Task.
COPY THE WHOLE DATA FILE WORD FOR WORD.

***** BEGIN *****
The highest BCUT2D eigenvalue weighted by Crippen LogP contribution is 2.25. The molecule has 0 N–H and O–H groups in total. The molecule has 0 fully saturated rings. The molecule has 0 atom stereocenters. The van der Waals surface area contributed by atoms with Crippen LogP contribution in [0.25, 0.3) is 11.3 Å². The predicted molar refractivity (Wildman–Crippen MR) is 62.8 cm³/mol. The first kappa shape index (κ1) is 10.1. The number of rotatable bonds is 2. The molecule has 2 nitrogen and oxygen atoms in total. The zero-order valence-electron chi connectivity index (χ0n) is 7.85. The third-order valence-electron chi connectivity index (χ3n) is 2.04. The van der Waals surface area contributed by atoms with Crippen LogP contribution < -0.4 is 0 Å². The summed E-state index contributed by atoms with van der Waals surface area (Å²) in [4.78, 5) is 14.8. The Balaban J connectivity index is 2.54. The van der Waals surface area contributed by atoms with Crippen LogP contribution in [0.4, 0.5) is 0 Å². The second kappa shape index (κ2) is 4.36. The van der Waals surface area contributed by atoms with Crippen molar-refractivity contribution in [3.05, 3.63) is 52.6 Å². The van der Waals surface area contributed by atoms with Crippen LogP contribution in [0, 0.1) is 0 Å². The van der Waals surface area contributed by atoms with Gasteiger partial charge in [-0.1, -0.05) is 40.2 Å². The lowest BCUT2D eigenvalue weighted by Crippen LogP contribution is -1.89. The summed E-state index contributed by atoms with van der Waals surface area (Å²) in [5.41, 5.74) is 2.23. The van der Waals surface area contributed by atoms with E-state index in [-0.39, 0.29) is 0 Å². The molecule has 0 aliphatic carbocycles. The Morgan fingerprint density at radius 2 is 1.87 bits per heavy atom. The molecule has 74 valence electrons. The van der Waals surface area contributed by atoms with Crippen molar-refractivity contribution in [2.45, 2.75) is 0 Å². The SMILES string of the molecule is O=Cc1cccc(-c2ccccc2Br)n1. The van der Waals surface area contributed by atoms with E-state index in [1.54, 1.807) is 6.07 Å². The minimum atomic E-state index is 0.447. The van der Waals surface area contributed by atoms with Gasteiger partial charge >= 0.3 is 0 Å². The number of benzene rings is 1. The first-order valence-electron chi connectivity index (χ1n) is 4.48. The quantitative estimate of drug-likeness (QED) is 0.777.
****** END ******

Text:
The highest BCUT2D eigenvalue weighted by Crippen LogP contribution is 2.25. The molecule has 0 N–H and O–H groups in total. The molecule has 0 fully saturated rings. The molecule has 0 atom stereocenters. The van der Waals surface area contributed by atoms with Crippen LogP contribution in [0.25, 0.3) is 11.3 Å². The predicted molar refractivity (Wildman–Crippen MR) is 62.8 cm³/mol. The first kappa shape index (κ1) is 10.1. The number of rotatable bonds is 2. The molecule has 2 nitrogen and oxygen atoms in total. The zero-order valence-electron chi connectivity index (χ0n) is 7.85. The third-order valence-electron chi connectivity index (χ3n) is 2.04. The van der Waals surface area contributed by atoms with Crippen LogP contribution < -0.4 is 0 Å². The summed E-state index contributed by atoms with van der Waals surface area (Å²) in [4.78, 5) is 14.8. The Balaban J connectivity index is 2.54. The van der Waals surface area contributed by atoms with Crippen LogP contribution in [0.4, 0.5) is 0 Å². The second kappa shape index (κ2) is 4.36. The van der Waals surface area contributed by atoms with Crippen molar-refractivity contribution in [3.05, 3.63) is 52.6 Å². The van der Waals surface area contributed by atoms with Crippen LogP contribution in [0, 0.1) is 0 Å². The van der Waals surface area contributed by atoms with Gasteiger partial charge in [-0.1, -0.05) is 40.2 Å². The lowest BCUT2D eigenvalue weighted by Crippen LogP contribution is -1.89. The summed E-state index contributed by atoms with van der Waals surface area (Å²) in [5.41, 5.74) is 2.23. The van der Waals surface area contributed by atoms with E-state index in [-0.39, 0.29) is 0 Å². The molecule has 0 aliphatic carbocycles. The Morgan fingerprint density at radius 2 is 1.87 bits per heavy atom. The molecule has 74 valence electrons. The van der Waals surface area contributed by atoms with Crippen molar-refractivity contribution in [2.45, 2.75) is 0 Å². The SMILES string of the molecule is O=Cc1cccc(-c2ccccc2Br)n1. The van der Waals surface area contributed by atoms with E-state index in [1.54, 1.807) is 6.07 Å². The minimum atomic E-state index is 0.447. The van der Waals surface area contributed by atoms with Gasteiger partial charge >= 0.3 is 0 Å². The number of benzene rings is 1. The first-order valence-electron chi connectivity index (χ1n) is 4.48. The quantitative estimate of drug-likeness (QED) is 0.777.